hoch, pretty maiden, 1920


Hannah Hoch’s piece Das Schone Madchen/The Beautiful Girl is a photomontage that deals with gender issues amidst the dawning of Germany’s New Woman. Hoch uses clippings of car parts from advertisements and female figures from magazines to create a juxtaposition between industrialization and perceptions of the role of women in a modernizing society.  The idealized version of the New Woman was conflicted with the reality of the situations and experiences of real women in Germany, and Hoch makes a point to emphasis this problematic phenomenon.

The Beautiful Girl is created upon a discolored tan background that gives the effect of antique parchment paper, with all the edges left blank and exposed and the montage of photos built up upon each other in the center. The focus of this collage is the center image of a decapitated woman in a bathing suit with a parasol. Her head is replaced with a light bulb and on top of that an oversized cut out of a modern women’s hairstyle. To the left of this decapitated figure is a tire with what appears to be a boxer emerging through it. To the right of the figure are mechanical car parts, an outstretched hand dangling a pocket watch and the head of a woman with her eyes removed and distorted. Present throughout this piece is a repetition of BMW logos peeking through the spaces between images. On first impression this piece forces a comparison between superficial female progressive trends and rapid industrial progress.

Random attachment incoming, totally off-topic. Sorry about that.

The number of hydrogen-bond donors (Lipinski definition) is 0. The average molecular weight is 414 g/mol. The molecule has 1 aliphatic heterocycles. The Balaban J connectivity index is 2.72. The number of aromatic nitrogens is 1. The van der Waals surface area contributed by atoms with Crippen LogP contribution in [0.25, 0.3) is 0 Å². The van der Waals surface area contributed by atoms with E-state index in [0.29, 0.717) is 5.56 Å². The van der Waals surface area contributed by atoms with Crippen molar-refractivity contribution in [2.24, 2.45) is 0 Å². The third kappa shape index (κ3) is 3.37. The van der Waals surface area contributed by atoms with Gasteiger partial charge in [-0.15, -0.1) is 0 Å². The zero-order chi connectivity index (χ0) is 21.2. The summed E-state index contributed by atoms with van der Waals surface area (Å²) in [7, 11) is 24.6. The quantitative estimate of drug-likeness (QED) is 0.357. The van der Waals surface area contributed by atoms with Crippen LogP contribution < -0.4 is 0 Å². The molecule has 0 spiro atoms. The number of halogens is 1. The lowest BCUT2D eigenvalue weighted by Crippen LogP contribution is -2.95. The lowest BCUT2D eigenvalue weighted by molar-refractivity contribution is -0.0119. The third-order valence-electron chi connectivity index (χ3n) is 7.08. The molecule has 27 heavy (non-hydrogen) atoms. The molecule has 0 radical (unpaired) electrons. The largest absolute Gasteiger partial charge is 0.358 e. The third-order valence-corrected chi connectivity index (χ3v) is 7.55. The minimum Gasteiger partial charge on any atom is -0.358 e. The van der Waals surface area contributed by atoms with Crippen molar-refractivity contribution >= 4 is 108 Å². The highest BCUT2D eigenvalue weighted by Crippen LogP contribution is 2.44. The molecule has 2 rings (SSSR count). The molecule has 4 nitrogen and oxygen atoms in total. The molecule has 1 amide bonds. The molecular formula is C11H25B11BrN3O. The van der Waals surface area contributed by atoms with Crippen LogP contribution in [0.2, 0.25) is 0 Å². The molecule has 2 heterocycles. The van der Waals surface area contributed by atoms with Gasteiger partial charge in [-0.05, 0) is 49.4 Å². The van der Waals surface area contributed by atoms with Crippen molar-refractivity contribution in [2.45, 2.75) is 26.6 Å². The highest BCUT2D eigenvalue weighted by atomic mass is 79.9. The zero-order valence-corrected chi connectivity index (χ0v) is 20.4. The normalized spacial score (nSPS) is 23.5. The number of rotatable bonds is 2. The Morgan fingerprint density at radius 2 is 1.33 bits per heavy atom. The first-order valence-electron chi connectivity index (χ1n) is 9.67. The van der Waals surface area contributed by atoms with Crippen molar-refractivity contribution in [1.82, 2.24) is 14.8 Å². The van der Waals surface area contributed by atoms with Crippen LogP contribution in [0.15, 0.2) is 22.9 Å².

To understand the context of this piece, one must look at Germany in the time the piece was created, around 1920. After World War I, Germany was in a tense transitional state and dealing with economic issues such as inflation and increasing unemployment. The WeimerRepublic brought about political progress for women in Germany by granting new rights, such as the right to vote and the right to equal pay.[1] But, due to the chaotic economic situation, women were struggling to get by and keep their families fed so they could not fully enjoy or take advantage of their new rights.

This active atmosphere of change in Germany affected all facets of German culture, even the realm of sexual identity for the modern woman. The New Woman was advertised as a freethinking, independent, socially, and sexually progressive kind of female.[2] Examples of this ideal are presented in The Beautiful Girl, for example the short modern hairstyle and the thigh revealing bathing suit. Hoch does not present these features in a glorifying or idealized way, but rather in a way that seems to point out the superficiality of trend and cultural ideas of beauty. She does this because the reality for German women did not truly reflect the ideal of the new woman.[3] Women were dealing with a false sense of equality in a male dominated and unstable society.